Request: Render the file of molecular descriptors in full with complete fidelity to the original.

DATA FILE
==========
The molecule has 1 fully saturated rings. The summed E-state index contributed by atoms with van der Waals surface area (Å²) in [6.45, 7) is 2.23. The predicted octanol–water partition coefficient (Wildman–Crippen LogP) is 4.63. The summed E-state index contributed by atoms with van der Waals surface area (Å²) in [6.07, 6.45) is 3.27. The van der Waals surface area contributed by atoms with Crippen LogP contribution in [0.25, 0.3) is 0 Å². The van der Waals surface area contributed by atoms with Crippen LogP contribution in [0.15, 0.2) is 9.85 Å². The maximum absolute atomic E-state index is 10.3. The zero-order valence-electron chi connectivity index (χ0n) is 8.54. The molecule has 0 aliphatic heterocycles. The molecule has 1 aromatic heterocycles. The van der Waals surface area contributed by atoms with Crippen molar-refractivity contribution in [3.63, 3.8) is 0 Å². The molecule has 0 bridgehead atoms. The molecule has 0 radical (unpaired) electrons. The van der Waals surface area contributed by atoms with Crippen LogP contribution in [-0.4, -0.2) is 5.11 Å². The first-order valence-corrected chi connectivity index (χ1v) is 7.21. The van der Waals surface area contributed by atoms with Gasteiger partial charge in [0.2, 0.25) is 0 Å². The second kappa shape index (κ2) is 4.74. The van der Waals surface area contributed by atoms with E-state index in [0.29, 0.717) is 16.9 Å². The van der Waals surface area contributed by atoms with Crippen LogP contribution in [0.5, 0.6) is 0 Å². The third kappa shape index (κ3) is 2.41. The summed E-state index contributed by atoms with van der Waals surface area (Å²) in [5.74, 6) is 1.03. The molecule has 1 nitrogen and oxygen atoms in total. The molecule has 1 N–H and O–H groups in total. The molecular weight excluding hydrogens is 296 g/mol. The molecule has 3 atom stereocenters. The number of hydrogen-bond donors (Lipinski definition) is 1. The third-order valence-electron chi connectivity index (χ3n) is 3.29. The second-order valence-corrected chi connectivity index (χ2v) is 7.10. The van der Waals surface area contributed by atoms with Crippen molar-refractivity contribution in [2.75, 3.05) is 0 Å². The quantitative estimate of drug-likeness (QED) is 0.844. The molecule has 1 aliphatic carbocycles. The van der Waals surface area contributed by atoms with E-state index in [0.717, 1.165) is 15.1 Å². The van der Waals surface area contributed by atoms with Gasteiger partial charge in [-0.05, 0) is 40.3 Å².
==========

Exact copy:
The molecule has 1 fully saturated rings. The summed E-state index contributed by atoms with van der Waals surface area (Å²) in [6.45, 7) is 2.23. The predicted octanol–water partition coefficient (Wildman–Crippen LogP) is 4.63. The summed E-state index contributed by atoms with van der Waals surface area (Å²) in [6.07, 6.45) is 3.27. The van der Waals surface area contributed by atoms with Crippen LogP contribution in [0.25, 0.3) is 0 Å². The van der Waals surface area contributed by atoms with Crippen LogP contribution in [0.15, 0.2) is 9.85 Å². The maximum absolute atomic E-state index is 10.3. The zero-order valence-electron chi connectivity index (χ0n) is 8.54. The molecule has 0 aliphatic heterocycles. The molecule has 1 aromatic heterocycles. The van der Waals surface area contributed by atoms with Crippen molar-refractivity contribution in [3.63, 3.8) is 0 Å². The molecule has 0 bridgehead atoms. The molecule has 0 radical (unpaired) electrons. The van der Waals surface area contributed by atoms with Crippen LogP contribution in [-0.4, -0.2) is 5.11 Å². The first-order valence-corrected chi connectivity index (χ1v) is 7.21. The van der Waals surface area contributed by atoms with Gasteiger partial charge in [0.2, 0.25) is 0 Å². The second kappa shape index (κ2) is 4.74. The van der Waals surface area contributed by atoms with E-state index in [0.29, 0.717) is 16.9 Å². The van der Waals surface area contributed by atoms with Crippen LogP contribution in [0.5, 0.6) is 0 Å². The third kappa shape index (κ3) is 2.41. The summed E-state index contributed by atoms with van der Waals surface area (Å²) in [5.74, 6) is 1.03. The molecule has 1 nitrogen and oxygen atoms in total. The molecule has 1 N–H and O–H groups in total. The molecular weight excluding hydrogens is 296 g/mol. The molecule has 3 atom stereocenters. The number of hydrogen-bond donors (Lipinski definition) is 1. The third-order valence-electron chi connectivity index (χ3n) is 3.29. The second-order valence-corrected chi connectivity index (χ2v) is 7.10. The van der Waals surface area contributed by atoms with Crippen molar-refractivity contribution in [2.75, 3.05) is 0 Å². The quantitative estimate of drug-likeness (QED) is 0.844. The molecule has 1 aliphatic carbocycles. The van der Waals surface area contributed by atoms with E-state index in [0.717, 1.165) is 15.1 Å². The van der Waals surface area contributed by atoms with Gasteiger partial charge in [-0.05, 0) is 40.3 Å².